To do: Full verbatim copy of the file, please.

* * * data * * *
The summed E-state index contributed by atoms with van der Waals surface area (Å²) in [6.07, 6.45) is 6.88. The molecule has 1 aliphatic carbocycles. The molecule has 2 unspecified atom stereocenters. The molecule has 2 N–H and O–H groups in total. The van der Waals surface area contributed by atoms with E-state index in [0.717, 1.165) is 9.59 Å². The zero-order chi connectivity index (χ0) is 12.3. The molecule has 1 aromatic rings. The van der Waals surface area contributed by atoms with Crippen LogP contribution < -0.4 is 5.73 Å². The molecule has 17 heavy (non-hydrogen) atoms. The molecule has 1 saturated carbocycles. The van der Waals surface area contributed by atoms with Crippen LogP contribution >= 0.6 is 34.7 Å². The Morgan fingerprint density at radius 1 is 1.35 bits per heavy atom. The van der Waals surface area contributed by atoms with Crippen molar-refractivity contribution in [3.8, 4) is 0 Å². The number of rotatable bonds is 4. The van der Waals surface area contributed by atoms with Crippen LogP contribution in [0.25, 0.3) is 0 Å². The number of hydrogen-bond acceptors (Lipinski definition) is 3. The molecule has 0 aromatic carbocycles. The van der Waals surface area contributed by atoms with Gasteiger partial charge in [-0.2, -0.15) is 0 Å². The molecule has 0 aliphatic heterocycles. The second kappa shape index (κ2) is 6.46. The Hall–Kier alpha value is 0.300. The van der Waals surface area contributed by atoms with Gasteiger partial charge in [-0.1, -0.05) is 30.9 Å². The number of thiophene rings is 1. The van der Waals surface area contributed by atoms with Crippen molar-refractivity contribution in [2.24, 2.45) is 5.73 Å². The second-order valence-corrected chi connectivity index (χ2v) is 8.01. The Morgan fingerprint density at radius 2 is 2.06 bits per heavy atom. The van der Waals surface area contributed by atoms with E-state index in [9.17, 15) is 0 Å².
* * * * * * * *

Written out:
The summed E-state index contributed by atoms with van der Waals surface area (Å²) in [6.07, 6.45) is 6.88. The molecule has 1 aliphatic carbocycles. The molecule has 2 unspecified atom stereocenters. The molecule has 2 N–H and O–H groups in total. The van der Waals surface area contributed by atoms with E-state index in [0.717, 1.165) is 9.59 Å². The zero-order chi connectivity index (χ0) is 12.3. The molecule has 1 aromatic rings. The van der Waals surface area contributed by atoms with Crippen LogP contribution < -0.4 is 5.73 Å². The molecule has 17 heavy (non-hydrogen) atoms. The molecule has 1 saturated carbocycles. The van der Waals surface area contributed by atoms with Crippen LogP contribution >= 0.6 is 34.7 Å². The Morgan fingerprint density at radius 1 is 1.35 bits per heavy atom. The van der Waals surface area contributed by atoms with Crippen molar-refractivity contribution in [3.8, 4) is 0 Å². The number of rotatable bonds is 4. The van der Waals surface area contributed by atoms with Crippen LogP contribution in [0.25, 0.3) is 0 Å². The number of hydrogen-bond acceptors (Lipinski definition) is 3. The molecule has 0 aromatic carbocycles. The van der Waals surface area contributed by atoms with Gasteiger partial charge in [-0.2, -0.15) is 0 Å². The molecule has 0 aliphatic heterocycles. The second kappa shape index (κ2) is 6.46. The Hall–Kier alpha value is 0.300. The van der Waals surface area contributed by atoms with Gasteiger partial charge in [-0.1, -0.05) is 30.9 Å². The number of thiophene rings is 1. The van der Waals surface area contributed by atoms with Crippen molar-refractivity contribution in [2.24, 2.45) is 5.73 Å². The second-order valence-corrected chi connectivity index (χ2v) is 8.01. The Morgan fingerprint density at radius 2 is 2.06 bits per heavy atom. The van der Waals surface area contributed by atoms with E-state index in [9.17, 15) is 0 Å².